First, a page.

There’s much more angst to ABBA than many casual listeners realize, and “Super Trouper” is a perfect example. The group had always preferred the studio—where its pop symphonies could be perfectly orchestrated and executed—over the stage, and the title of “Super Trouper” refers to the blinding lights used in the increasingly huge stadiums ABBA found itself playing in. Anni-Frid Lyngstad sings of the odd, almost surreal detachment that comes from living such a life: “I was sick and tired of everything / When I called you last night from Glasgow / All I do is eat and sleep and sing / Wishing every show was the last show.” Eventually she puts her happy face back on and claims the lights shine “like the sun,” but lines like “How can anyone be so lonely / Part of a success that never ends?” sounds more hellish than happy. The romantic tensions within ABBA at the time are no secret now, but it’s interesting—and heartbreaking—to hear how isolated the individuals in this band of two married couples were during the height of their mega-success in the ’70s.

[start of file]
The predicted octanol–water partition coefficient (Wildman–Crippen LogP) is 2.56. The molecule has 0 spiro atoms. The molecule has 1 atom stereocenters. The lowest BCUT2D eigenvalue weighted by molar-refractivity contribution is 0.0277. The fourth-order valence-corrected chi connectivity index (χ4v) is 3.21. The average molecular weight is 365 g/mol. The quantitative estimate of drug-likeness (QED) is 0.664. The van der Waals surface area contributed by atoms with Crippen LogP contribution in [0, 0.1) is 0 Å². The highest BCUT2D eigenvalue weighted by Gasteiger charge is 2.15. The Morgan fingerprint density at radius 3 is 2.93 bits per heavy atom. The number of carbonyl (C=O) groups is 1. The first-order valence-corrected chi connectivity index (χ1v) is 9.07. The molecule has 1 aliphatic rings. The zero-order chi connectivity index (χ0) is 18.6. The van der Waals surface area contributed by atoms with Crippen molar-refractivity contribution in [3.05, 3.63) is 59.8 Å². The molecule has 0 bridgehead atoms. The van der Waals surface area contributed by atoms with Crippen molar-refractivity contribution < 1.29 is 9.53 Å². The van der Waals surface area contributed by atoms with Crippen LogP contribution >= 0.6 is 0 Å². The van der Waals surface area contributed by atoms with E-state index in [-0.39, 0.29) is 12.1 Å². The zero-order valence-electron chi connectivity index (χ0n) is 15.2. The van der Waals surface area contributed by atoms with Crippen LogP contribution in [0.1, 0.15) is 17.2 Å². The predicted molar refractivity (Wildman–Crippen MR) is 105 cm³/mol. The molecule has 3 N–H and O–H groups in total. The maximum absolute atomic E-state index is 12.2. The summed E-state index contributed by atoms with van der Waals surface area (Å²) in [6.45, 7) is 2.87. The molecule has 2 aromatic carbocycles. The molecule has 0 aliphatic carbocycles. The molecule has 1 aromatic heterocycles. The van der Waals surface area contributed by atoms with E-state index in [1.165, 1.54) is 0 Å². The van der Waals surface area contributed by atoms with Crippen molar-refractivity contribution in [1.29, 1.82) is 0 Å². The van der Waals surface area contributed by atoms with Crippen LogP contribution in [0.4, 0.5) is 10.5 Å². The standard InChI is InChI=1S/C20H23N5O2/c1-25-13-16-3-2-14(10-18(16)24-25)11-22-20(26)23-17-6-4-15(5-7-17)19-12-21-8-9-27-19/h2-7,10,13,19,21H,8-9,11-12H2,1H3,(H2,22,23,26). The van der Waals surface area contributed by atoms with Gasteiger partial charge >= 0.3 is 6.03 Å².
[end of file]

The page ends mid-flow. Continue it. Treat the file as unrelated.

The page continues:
11. Blur, “Look Inside America”
In 1993’s “Miss America” and 1994’s “Magic America,” Blur seemed to have a pattern going. But its passing obsession with the United States culminated on the band’s self-titled album in 1997, which ditched Blur’s signature Britpop in favor of a grunge-and-indie-rock-influenced sound that seemed to celebrate and spoof America at the same time. “Look Inside America” was that album’s USA-centric tune—and in typical Blur fashion, it wields a sardonic blade that cuts both ways. “Got to play a second-rate chat show / A nationwide deal, so we gotta go,” deadpans frontman Damon Albarn as he catalogs the many depressing, soul-sucking ways the music industry has forced the group to whore itself out while on tour. “And the whole world could have passed through me / But I don’t know that it means much to me.” No wonder Albarn’s next project, Gorillaz, let him hide behind the virtual persona Stuart “2D” Pot.